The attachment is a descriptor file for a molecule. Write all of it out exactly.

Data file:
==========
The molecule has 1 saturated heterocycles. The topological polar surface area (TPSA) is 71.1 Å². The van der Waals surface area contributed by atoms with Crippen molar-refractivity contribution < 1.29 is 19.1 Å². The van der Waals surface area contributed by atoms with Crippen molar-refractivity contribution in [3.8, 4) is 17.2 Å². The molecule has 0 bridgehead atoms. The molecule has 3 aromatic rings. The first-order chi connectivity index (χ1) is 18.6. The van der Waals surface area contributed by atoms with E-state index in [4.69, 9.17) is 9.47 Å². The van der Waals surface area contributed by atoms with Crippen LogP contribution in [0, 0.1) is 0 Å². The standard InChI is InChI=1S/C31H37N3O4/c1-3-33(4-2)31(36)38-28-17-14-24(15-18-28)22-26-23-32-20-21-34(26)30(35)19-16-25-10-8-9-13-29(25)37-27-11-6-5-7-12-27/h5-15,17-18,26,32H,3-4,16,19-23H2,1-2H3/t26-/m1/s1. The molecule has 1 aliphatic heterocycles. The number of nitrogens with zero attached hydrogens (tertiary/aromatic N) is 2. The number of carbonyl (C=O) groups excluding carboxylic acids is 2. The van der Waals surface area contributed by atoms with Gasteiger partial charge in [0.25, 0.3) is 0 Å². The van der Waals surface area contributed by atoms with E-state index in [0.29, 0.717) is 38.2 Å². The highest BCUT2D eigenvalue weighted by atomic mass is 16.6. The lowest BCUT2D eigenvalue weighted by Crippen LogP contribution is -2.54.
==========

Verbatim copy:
The molecule has 1 saturated heterocycles. The topological polar surface area (TPSA) is 71.1 Å². The van der Waals surface area contributed by atoms with Crippen molar-refractivity contribution < 1.29 is 19.1 Å². The van der Waals surface area contributed by atoms with Crippen molar-refractivity contribution in [3.8, 4) is 17.2 Å². The molecule has 0 bridgehead atoms. The molecule has 3 aromatic rings. The first-order chi connectivity index (χ1) is 18.6. The van der Waals surface area contributed by atoms with E-state index in [4.69, 9.17) is 9.47 Å². The van der Waals surface area contributed by atoms with Crippen LogP contribution in [0, 0.1) is 0 Å². The standard InChI is InChI=1S/C31H37N3O4/c1-3-33(4-2)31(36)38-28-17-14-24(15-18-28)22-26-23-32-20-21-34(26)30(35)19-16-25-10-8-9-13-29(25)37-27-11-6-5-7-12-27/h5-15,17-18,26,32H,3-4,16,19-23H2,1-2H3/t26-/m1/s1. The molecule has 1 aliphatic heterocycles. The number of nitrogens with zero attached hydrogens (tertiary/aromatic N) is 2. The number of carbonyl (C=O) groups excluding carboxylic acids is 2. The van der Waals surface area contributed by atoms with Gasteiger partial charge in [0.25, 0.3) is 0 Å². The van der Waals surface area contributed by atoms with E-state index in [0.29, 0.717) is 38.2 Å². The highest BCUT2D eigenvalue weighted by atomic mass is 16.6. The lowest BCUT2D eigenvalue weighted by Crippen LogP contribution is -2.54.